“Straight after work?”

He nodded.  “Yeah.”

“Sounds like a plan.  Six-thirty?”

“Six thirty.  I’ll come by your office.”


“Affable and effable,” he told Paul.  “We’re dinnering together.”

“Well done.  Will you wear the horsehair?”

“Don’t know.  I’ve the light brown with me today.  What do you reckon?”

“Don’t ask me!  The way you wear, or don’t wear your pieces is so strange, I can’t begin to appreciate your thought processes on the matter.”

“Nonsense!  It’s a fashion accessory and a head heater.  What’s so difficult about that?”

“Most people wear wigs to hide their baldness.  If you don’t care about your lack of hair, why bother with a wig at all?”

“You’re right; you have no idea.”

“Exactly.  Now, were you topless when you first met the lovely Miss Wiggins?”

“I was.”

“There you are, then.  Start out as you mean to go.”

“That’s one theory, but maybe I should wear it to get it out into the open.  Not spring it on her at some future date like something swept under a rug.”

“True.  I’d ask if she’s expecting to see the same man but I fear to enter that arena.  How about she’ll think you look younger with hair?  Come to that, how old is she?”

“No idea.  Early to mid-thirties?

“Yeah, ‘bout that.  Is she into younger or older men?”

“I didn’t quite get that far.”

“Toss a coin then.  Heads for hair.”




“Just a sec.  Let me run to the bathroom for a touch up.”

“No problem.  Take your time.”

She gave him a second look and he wondered if he’d said something wrong.  “Can I use your computer to check the scores?”

“Of course.  You look different.”

“I changed my tie for you.”

“Really?  Your tie?”

He smiled and she left.


Rosamund returned within five minutes.  “It’s the hair, isn’t it?  You were bald when we met.”

He grinned.  “Does that mean you don’t like my tie?”

“A tie is a tie is a tie.  A man who goes from being bald to having a full head of hair is something else.”

“Something good?”

“Something different.  It’s a something I’ll have to think about.  You’ll have to tell me what the rules are for a man who has a wig but obviously doesn’t care when he walks around bald.  Are you completely bald or do you shave you head?”

“Sixty forty.  If you don’t like it, I’ll happily put it my briefcase.”

“Noooo, I think I like it.  I liked bald too, though.”

“Well if it bugs you, just let me know and it’ll be gone.”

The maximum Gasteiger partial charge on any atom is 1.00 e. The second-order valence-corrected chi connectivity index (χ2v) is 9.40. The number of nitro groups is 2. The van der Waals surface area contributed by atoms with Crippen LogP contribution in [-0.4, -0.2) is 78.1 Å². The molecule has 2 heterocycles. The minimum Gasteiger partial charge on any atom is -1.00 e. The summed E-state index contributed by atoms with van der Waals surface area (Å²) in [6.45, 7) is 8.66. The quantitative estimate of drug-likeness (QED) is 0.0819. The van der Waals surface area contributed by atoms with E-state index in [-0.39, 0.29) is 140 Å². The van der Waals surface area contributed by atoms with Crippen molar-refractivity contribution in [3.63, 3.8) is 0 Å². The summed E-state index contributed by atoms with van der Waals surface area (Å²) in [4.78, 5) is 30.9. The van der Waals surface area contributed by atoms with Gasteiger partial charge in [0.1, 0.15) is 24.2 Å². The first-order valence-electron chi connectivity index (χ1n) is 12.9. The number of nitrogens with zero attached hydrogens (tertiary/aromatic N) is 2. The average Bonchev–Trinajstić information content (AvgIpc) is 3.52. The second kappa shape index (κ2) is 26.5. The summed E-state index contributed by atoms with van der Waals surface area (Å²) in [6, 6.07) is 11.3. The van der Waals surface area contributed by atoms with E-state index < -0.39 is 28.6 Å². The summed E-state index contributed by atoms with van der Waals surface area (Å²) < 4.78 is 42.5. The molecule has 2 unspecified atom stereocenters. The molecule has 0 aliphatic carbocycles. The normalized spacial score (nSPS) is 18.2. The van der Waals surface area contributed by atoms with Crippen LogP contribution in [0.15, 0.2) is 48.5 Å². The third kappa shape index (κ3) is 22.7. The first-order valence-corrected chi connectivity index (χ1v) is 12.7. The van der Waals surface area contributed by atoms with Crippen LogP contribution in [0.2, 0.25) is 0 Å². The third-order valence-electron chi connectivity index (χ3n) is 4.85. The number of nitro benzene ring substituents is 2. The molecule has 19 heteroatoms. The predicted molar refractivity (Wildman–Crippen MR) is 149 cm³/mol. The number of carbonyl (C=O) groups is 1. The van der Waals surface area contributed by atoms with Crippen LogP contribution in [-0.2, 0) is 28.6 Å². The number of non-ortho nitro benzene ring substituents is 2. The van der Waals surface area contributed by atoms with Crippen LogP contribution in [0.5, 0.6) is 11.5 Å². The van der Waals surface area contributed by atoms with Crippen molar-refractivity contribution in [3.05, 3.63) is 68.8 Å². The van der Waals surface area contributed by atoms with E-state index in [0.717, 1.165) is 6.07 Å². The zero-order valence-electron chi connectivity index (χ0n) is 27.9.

“Fair enough.  Come on, we should go; it’s almost seven.”


“I suppose you never have a bad hair day,” Rosamund said between mouthsful of garlic prawns.

“It can happen but when it does, I just leave my hair at home.”

“Umm, a lot of women could hate you for that capability.”

“Well, the option is available for everyone.  I’m sure more than a few women utilise wigs on a daily basis.”

“Possibly.”  She mined a spoonful of her chocolate mud cake.  “What about sex?  Do you ever wear it in a tender moment?”

“Yes.  No.  Not any more.  I optimistically believe every tender moment will become a torrid one.  But I did, once.  A woman clasped the back of my head in her most passionate moment and crashed down to the noisy depths when my hair came away in her hand.

Rosamund slapped her hand over her mouth to keep from splattering him with chocolate mud cake.  After swallowing, she said, “That could definitely curb a girl’s enthusiasm.”  She remained silent while she finished her cake.  After wiping her lips on her serviette, she said, “There’s a lot of humour in this situation and I suppose you’ve heard all the wise cracks before, but I ask you to indulge me for tonight.”

Glen smiled and nodded.

“If you become excited should I tell you to keep your hair on?”

He shrugged his shoulders.  “If I’m wearing a piece I suppose you might, but it doesn’t fly from agitation.”

She turned her lips down.  “Says he without detectable humour.  Do you ever let your hair down?”

“Only on Fridays.”

“What about one-night-stands?  Do you do one-night-stands?”

“There has been the odd occasion.”

“I’ll bet there has.  So, if you meet someone with your hair on and she invites you to hers and you don’t want the piece to be snatched off at the wrong moment, how do you remove it without freaking her out?”

“I calmly tell her I’m bald and ask her if it’ll be okay for me to remove my hair.  They’re usually cool with it.”

“You’re no fun, Glen.  I think this is a hoot.  What do you do, take it off and put it in your pocket?”

“Yeah, unless I have my briefcase or something.  Sometimes it comes off with the rest of my clothes and ends up on the floor with everything else.”

“On the floor!  Has a cat or dog ever mistaken it for a rat, or something?”

“No, and you’re reaching your limit now.  One more and you’re done, all right.”

“Let me think.  Are there dishes to put hair on a man’s head?  I mean, people say that such-and-such a dish will put hair on your chest, so why not your head?”

“There might be, but as I keep myself bald on purpose it would make much difference, other than a little extra shaving.”

“Okay.  One last question, and this time it’s a serious one.  Will you take your hair off now and keep it off for the night?  You did say I could ask.”

“It’d be my pleasure.”